• My free mobile app for the Android and iPhone, which provides convenient access to the mobile versions of both Economics in Plain English and The Economics Classroom, along with full access to the flashcards and glossary on your mobile device.

If you’re not already subscribed to the weekly update from Economics in Plain English and the Economics Classroom, go ahead and enter your email address into the field in the upper right hand corner of this blog, or on my home page. You’ll receive one email newsletter per week (Monday morning) containing the latest posts or video lessons put up in the last week. You can also follow me through your favorite social media, indluding:

As always, I love hearing from students and teachers using my resources. Please feel free to post your comments to this blog or send me emails directly at welkerswikinomics@gmail.com. I love hearing suggestions and talking to teachers and students about Economics about any topic whatsoever!

Here’s to a new school year and another exciting year of Economic teaching and studies!

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Aug 03 2012

Macroeconomics and International Economics PowerPoints and Study Guides NOW AVAILABLE!

Published by under Lesson Plan,Teaching

Welker’s Wikinomics Lecture Notes – PowerPoint and PDF Study Guides: ORDER HERE!

Two weeks ago I finished a complete overhaul of my popular Microeconomics PowerPoints and Study Guides. Now the Macroeconomic and International Economics PowerPoints and Study Guides are ready to order.

Here’s what you get when you order the Macro and International Lecture Notes:

The Macroeconomics and International Economics Lecture Notes include the following units of study:

  •     1.0 Introduction to Economics (45 pages with 2 video lessons)
  •     2.1 GDP and its Determinants (23 pages with 3 video lesson)
  •     2.2 Aggregate Demand and Aggregate Supply (38 pages with 2 video lesson)
  •     2.3 Macroeconomic Objectives (40 pages with 3 video lessons)
  •     2.4 Fiscal Policy (28 pages with 5 video lessons)
  •     2.5 and 2.6 Monetary and Supply-side Policies (36 pages with 3 video lessons)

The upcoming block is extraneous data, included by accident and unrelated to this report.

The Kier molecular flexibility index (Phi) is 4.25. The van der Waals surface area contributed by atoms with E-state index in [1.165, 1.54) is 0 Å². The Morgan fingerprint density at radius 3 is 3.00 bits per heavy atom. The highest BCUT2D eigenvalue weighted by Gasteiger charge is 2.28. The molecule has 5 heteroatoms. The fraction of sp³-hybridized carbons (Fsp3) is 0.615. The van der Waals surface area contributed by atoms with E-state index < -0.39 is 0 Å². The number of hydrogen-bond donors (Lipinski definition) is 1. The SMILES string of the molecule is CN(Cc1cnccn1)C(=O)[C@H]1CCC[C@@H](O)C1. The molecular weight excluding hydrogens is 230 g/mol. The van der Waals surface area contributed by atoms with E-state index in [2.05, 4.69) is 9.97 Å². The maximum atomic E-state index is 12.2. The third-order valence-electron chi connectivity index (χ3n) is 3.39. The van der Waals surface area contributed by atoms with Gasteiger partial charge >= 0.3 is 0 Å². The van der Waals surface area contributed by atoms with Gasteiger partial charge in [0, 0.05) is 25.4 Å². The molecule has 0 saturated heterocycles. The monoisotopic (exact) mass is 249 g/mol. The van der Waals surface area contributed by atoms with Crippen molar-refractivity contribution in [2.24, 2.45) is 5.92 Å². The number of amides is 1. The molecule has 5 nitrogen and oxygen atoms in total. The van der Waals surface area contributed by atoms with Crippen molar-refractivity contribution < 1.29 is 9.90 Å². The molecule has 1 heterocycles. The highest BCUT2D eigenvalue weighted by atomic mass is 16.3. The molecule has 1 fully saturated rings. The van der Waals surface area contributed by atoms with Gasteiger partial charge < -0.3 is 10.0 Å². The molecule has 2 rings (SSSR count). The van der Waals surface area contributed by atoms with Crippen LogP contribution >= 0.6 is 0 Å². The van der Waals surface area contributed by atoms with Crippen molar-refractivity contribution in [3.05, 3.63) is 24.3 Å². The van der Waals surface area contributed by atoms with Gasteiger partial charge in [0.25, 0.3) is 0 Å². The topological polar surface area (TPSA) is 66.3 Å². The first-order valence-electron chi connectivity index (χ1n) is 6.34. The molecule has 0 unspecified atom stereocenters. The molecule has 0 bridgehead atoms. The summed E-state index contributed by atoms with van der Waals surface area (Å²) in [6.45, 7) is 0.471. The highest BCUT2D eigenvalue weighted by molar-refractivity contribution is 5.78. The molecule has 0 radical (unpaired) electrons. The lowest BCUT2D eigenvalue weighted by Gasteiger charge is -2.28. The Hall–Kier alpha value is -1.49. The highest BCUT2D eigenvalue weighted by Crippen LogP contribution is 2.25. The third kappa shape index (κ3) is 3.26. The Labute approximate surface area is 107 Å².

•     3.1 Free Trade and Protectionism (27 pages with 3 video lessons)
  •     3.2 Exchange Rates (26 pages with 3 video lessons)
  •     3.3 Balance of Payments (24 pages with 4 video lessons)
  •     What you get: A 287 page set of lecture notes including 28 video lessons

Here’s a quick look at one of the units:

Sample Welker’s Wikinomics PowerPoint – Exchange Rates from Jason Welker
Follow the link at the top of this post or click HERE to order you lecture note bundle now!

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Jan 29 2012

Welker’s Wikinomics Video Lectures – 50 lessons and still growing!

Since September 2011 I have been producing and publishing around three video lessons per week covering the topics I’m teaching in my three Economics classes at any given time. With an AP Macro class, a year 1 and year 2 class going on all at the same time, this means I’ve been making videos covering everything from linear supply functions to protectionist quotas to monetary policy.

This week I posted my 50th video lesson. Since I began producing lessons on my YouTube channel, they’ve been viewed over 35,000 times and nearly 200 people have subscribed to my YouTube feed.

If you haven’t checked out my new website, The Economics Classroom, consider subscribing to the weekly newsletter from that site. You’ll receive one email a week with links to the latest videos covering Micro, Macro and International concepts. In addition, I’ve been creating and posting free worksheets, practice activities and even unit quizzes and tests to the resource page.

If you’re wondering what my videos are like, check out the one I posted tonight to introduce the new IB Year 1 unit on Theory of the Firm, which I’ll start teaching on Tuesday this week!